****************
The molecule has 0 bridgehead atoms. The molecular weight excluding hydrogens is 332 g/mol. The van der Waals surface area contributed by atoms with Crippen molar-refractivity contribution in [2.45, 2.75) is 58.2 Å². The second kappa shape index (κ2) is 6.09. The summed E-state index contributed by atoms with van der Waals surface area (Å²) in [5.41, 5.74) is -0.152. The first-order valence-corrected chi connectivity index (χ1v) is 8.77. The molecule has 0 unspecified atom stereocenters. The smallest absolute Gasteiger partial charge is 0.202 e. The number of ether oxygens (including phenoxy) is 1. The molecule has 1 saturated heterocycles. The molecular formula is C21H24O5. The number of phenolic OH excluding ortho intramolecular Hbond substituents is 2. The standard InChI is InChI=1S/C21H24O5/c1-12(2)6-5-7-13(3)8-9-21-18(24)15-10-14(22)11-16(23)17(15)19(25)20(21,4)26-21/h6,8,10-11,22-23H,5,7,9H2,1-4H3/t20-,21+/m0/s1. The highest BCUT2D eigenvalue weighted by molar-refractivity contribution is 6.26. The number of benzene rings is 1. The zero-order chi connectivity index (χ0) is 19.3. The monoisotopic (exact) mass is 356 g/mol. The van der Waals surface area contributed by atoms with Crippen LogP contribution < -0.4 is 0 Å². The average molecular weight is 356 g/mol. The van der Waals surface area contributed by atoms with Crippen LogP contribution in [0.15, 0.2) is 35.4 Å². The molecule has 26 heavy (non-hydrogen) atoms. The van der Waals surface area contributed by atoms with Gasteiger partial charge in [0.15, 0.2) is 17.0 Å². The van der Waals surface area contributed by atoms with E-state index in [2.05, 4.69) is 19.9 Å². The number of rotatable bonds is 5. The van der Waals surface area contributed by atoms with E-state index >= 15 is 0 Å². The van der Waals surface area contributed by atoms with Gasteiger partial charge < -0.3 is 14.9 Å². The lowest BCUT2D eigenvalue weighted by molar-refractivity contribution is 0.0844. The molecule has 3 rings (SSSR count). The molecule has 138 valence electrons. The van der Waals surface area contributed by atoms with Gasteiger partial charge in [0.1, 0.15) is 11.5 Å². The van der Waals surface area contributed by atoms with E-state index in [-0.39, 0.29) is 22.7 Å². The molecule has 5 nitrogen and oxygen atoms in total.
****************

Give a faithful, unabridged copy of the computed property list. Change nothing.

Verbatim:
The molecule has 0 bridgehead atoms. The molecular weight excluding hydrogens is 332 g/mol. The van der Waals surface area contributed by atoms with Crippen molar-refractivity contribution in [2.45, 2.75) is 58.2 Å². The second kappa shape index (κ2) is 6.09. The summed E-state index contributed by atoms with van der Waals surface area (Å²) in [5.41, 5.74) is -0.152. The first-order valence-corrected chi connectivity index (χ1v) is 8.77. The molecule has 0 unspecified atom stereocenters. The smallest absolute Gasteiger partial charge is 0.202 e. The number of ether oxygens (including phenoxy) is 1. The molecule has 1 saturated heterocycles. The molecular formula is C21H24O5. The number of phenolic OH excluding ortho intramolecular Hbond substituents is 2. The standard InChI is InChI=1S/C21H24O5/c1-12(2)6-5-7-13(3)8-9-21-18(24)15-10-14(22)11-16(23)17(15)19(25)20(21,4)26-21/h6,8,10-11,22-23H,5,7,9H2,1-4H3/t20-,21+/m0/s1. The highest BCUT2D eigenvalue weighted by molar-refractivity contribution is 6.26. The number of benzene rings is 1. The zero-order chi connectivity index (χ0) is 19.3. The monoisotopic (exact) mass is 356 g/mol. The van der Waals surface area contributed by atoms with Crippen LogP contribution < -0.4 is 0 Å². The average molecular weight is 356 g/mol. The van der Waals surface area contributed by atoms with Crippen LogP contribution in [0.15, 0.2) is 35.4 Å². The molecule has 26 heavy (non-hydrogen) atoms. The van der Waals surface area contributed by atoms with Gasteiger partial charge in [0.15, 0.2) is 17.0 Å². The van der Waals surface area contributed by atoms with E-state index in [2.05, 4.69) is 19.9 Å². The number of rotatable bonds is 5. The van der Waals surface area contributed by atoms with E-state index >= 15 is 0 Å². The van der Waals surface area contributed by atoms with Gasteiger partial charge < -0.3 is 14.9 Å². The lowest BCUT2D eigenvalue weighted by molar-refractivity contribution is 0.0844. The molecule has 3 rings (SSSR count). The molecule has 138 valence electrons. The van der Waals surface area contributed by atoms with Gasteiger partial charge in [0.1, 0.15) is 11.5 Å². The van der Waals surface area contributed by atoms with E-state index in [-0.39, 0.29) is 22.7 Å². The molecule has 5 nitrogen and oxygen atoms in total.